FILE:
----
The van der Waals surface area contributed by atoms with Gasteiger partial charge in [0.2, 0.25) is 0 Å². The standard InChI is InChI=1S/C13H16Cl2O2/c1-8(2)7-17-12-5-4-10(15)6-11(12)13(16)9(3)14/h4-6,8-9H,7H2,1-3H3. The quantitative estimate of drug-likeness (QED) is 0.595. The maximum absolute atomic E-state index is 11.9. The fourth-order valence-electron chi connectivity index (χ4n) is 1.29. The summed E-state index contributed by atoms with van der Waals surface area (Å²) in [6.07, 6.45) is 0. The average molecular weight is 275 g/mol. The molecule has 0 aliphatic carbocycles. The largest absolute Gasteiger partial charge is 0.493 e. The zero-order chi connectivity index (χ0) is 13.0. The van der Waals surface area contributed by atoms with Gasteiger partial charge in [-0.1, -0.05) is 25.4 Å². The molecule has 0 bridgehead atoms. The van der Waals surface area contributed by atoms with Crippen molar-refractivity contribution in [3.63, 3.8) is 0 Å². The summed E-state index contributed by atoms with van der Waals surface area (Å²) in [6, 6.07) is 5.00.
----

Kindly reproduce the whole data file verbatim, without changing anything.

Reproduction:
The van der Waals surface area contributed by atoms with Gasteiger partial charge in [0.2, 0.25) is 0 Å². The standard InChI is InChI=1S/C13H16Cl2O2/c1-8(2)7-17-12-5-4-10(15)6-11(12)13(16)9(3)14/h4-6,8-9H,7H2,1-3H3. The quantitative estimate of drug-likeness (QED) is 0.595. The maximum absolute atomic E-state index is 11.9. The fourth-order valence-electron chi connectivity index (χ4n) is 1.29. The summed E-state index contributed by atoms with van der Waals surface area (Å²) in [6.07, 6.45) is 0. The average molecular weight is 275 g/mol. The molecule has 0 aliphatic carbocycles. The largest absolute Gasteiger partial charge is 0.493 e. The zero-order chi connectivity index (χ0) is 13.0. The van der Waals surface area contributed by atoms with Gasteiger partial charge in [-0.1, -0.05) is 25.4 Å². The molecule has 0 bridgehead atoms. The van der Waals surface area contributed by atoms with Crippen molar-refractivity contribution in [3.63, 3.8) is 0 Å². The summed E-state index contributed by atoms with van der Waals surface area (Å²) in [6, 6.07) is 5.00.